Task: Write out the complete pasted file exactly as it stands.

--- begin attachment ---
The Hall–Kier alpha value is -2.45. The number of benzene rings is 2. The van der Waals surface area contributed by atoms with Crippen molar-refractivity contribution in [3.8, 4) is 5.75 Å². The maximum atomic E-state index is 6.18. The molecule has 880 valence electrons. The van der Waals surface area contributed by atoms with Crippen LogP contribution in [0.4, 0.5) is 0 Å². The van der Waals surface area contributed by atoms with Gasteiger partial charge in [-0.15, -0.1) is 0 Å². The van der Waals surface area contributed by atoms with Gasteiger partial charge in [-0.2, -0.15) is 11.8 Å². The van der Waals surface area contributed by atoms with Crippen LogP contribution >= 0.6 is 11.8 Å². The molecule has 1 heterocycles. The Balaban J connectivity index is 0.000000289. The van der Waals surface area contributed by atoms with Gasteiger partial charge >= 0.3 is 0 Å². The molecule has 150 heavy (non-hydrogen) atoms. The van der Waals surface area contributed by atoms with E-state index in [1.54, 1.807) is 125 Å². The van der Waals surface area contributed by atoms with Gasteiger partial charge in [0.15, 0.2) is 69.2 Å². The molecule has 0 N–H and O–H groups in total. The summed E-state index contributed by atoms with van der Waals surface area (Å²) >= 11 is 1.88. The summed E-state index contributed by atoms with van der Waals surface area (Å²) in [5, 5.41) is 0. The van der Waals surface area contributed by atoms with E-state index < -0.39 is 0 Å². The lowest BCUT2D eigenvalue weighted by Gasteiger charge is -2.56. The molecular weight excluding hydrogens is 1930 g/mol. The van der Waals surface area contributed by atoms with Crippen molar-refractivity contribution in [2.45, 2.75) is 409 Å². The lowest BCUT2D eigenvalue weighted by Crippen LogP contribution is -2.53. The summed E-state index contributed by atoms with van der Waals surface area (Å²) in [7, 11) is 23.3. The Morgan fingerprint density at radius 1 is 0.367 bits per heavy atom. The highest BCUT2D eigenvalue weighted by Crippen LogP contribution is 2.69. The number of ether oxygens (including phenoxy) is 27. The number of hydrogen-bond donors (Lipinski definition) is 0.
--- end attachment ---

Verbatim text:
The Hall–Kier alpha value is -2.45. The number of benzene rings is 2. The van der Waals surface area contributed by atoms with Crippen molar-refractivity contribution in [3.8, 4) is 5.75 Å². The maximum atomic E-state index is 6.18. The molecule has 880 valence electrons. The van der Waals surface area contributed by atoms with Crippen LogP contribution in [0.4, 0.5) is 0 Å². The van der Waals surface area contributed by atoms with Gasteiger partial charge in [-0.15, -0.1) is 0 Å². The van der Waals surface area contributed by atoms with Gasteiger partial charge in [-0.2, -0.15) is 11.8 Å². The van der Waals surface area contributed by atoms with Crippen LogP contribution >= 0.6 is 11.8 Å². The molecule has 1 heterocycles. The Balaban J connectivity index is 0.000000289. The van der Waals surface area contributed by atoms with Gasteiger partial charge >= 0.3 is 0 Å². The molecule has 150 heavy (non-hydrogen) atoms. The van der Waals surface area contributed by atoms with E-state index in [1.54, 1.807) is 125 Å². The van der Waals surface area contributed by atoms with Gasteiger partial charge in [0.15, 0.2) is 69.2 Å². The molecule has 0 N–H and O–H groups in total. The summed E-state index contributed by atoms with van der Waals surface area (Å²) >= 11 is 1.88. The summed E-state index contributed by atoms with van der Waals surface area (Å²) in [5, 5.41) is 0. The van der Waals surface area contributed by atoms with E-state index < -0.39 is 0 Å². The lowest BCUT2D eigenvalue weighted by Gasteiger charge is -2.56. The molecular weight excluding hydrogens is 1930 g/mol. The van der Waals surface area contributed by atoms with Crippen molar-refractivity contribution in [2.45, 2.75) is 409 Å². The lowest BCUT2D eigenvalue weighted by Crippen LogP contribution is -2.53. The summed E-state index contributed by atoms with van der Waals surface area (Å²) in [7, 11) is 23.3. The Morgan fingerprint density at radius 1 is 0.367 bits per heavy atom. The highest BCUT2D eigenvalue weighted by Crippen LogP contribution is 2.69. The number of ether oxygens (including phenoxy) is 27. The number of hydrogen-bond donors (Lipinski definition) is 0.